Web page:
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Dec 16, 2011

Pakistan Researchers - Agro-Forestry Can Revive Pakistan's Depleted Forests

According to a report published in the African Science Journal of Environmental Sciences and Technology in November 2011, agro-forestry is the key to restoring Pakistan's forests.  Agro-forestry combines the planting of both trees and crops.  This offers a way to maintain forests at the same time that uncultivated land is planted to provide for the food needs of a growing population.

The report is based on research comparing the physical and chemical analyses of 400 soil samples in four agro-ecological zones of the Punjab province.  The principal investigator of the project was Syed Muhammad Akmal Rahim, a divisional forest officer at the Punjab forest department in Lahore.

According to FAO and Pakistani government statistics, Pakistan's current forest cover is between 2 and 5 percent.  The government has targets to raise this to 6 percent by 2015.  This will be difficult to accomplish with current negative forest growth statistics.  Land is being deforested to provide for additional crop land.  In response, joint international and regional research and capacity-building programs have been launched in partnership with FAO, the UN Environmental Programme, International Union of Conservation for Nature and the International Centre for Integrated Mountain Development.  Pakistan is also actively engaged in United Nations Reducing Emissions from Deforestation and Forest Degradation (REDD+)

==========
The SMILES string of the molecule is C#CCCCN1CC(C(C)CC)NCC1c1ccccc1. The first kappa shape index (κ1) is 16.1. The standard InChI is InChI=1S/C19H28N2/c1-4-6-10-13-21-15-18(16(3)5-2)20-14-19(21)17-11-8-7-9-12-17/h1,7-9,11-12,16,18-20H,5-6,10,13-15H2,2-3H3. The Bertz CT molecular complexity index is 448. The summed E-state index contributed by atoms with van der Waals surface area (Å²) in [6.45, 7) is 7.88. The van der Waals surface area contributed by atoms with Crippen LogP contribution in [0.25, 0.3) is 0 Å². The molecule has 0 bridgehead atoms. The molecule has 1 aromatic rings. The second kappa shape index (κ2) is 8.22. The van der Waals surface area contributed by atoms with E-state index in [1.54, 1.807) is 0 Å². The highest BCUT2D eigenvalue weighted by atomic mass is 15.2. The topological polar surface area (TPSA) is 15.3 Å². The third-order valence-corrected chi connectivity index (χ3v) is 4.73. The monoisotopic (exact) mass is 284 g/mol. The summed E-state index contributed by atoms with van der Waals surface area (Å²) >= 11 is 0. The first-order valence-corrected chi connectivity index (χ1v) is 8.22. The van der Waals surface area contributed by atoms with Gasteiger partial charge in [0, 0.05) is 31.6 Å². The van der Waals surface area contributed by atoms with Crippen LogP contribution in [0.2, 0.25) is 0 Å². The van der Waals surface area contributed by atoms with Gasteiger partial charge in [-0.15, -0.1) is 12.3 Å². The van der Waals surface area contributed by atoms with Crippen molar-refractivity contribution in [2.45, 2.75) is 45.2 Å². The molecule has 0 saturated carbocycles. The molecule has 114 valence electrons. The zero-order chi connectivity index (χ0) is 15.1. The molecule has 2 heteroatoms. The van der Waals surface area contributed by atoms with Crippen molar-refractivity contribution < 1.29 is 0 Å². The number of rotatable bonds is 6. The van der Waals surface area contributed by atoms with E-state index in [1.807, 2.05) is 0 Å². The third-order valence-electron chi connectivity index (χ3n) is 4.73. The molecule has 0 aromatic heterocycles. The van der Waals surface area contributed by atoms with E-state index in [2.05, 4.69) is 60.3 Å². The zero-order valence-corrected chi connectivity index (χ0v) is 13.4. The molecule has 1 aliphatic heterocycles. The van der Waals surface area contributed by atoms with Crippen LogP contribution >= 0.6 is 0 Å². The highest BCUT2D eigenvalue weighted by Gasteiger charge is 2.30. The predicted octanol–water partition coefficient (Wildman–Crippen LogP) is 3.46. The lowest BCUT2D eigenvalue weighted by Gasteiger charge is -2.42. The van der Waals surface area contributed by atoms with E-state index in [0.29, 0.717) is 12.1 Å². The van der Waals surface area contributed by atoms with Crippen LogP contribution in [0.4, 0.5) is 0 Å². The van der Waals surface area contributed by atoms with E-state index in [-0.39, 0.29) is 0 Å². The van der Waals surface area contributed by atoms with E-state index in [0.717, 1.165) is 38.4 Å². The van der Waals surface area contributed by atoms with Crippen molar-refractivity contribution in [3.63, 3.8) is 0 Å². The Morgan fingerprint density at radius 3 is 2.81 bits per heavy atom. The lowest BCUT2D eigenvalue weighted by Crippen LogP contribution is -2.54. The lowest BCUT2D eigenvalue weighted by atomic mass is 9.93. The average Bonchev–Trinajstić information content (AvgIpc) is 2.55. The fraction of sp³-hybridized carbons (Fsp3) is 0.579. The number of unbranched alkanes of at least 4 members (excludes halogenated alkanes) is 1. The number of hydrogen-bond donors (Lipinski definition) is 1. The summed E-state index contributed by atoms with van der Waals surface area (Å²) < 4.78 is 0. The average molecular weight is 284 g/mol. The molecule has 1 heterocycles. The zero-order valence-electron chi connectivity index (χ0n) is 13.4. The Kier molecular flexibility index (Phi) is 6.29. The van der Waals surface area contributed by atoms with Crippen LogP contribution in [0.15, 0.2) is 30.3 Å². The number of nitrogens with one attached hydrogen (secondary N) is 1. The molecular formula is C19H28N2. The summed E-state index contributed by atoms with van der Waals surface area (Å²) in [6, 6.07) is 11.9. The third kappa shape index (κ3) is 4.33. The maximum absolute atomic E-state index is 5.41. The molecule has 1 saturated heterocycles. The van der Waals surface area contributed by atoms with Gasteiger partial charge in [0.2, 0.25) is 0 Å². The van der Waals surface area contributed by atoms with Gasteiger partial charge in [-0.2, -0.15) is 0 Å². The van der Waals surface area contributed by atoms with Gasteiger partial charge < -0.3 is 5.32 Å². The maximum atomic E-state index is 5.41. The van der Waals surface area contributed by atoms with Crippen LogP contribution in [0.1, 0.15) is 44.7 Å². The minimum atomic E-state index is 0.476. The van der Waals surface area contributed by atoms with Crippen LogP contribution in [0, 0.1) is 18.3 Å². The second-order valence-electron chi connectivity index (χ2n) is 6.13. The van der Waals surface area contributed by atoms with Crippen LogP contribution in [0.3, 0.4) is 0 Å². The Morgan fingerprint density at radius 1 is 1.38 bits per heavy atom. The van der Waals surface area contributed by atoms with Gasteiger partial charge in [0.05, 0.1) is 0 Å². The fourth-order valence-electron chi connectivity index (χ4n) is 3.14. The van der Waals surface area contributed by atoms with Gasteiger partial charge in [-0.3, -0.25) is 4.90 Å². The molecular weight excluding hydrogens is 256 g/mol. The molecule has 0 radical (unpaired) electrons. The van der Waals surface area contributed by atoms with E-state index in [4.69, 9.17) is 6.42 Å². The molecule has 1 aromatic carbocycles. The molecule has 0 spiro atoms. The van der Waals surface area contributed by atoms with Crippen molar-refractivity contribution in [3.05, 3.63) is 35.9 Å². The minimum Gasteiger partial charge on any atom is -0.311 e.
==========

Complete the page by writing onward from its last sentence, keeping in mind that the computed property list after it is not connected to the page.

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About Margaret


CEO and Curator (The Food Museum) | Managing Director and Chief Editor (GR2 Global LLC) | Educator (UCLA PhD) | Researching and writing on global food issues, nutrition and health, sustainability, history (preservation), conservation (natural resources), and design.
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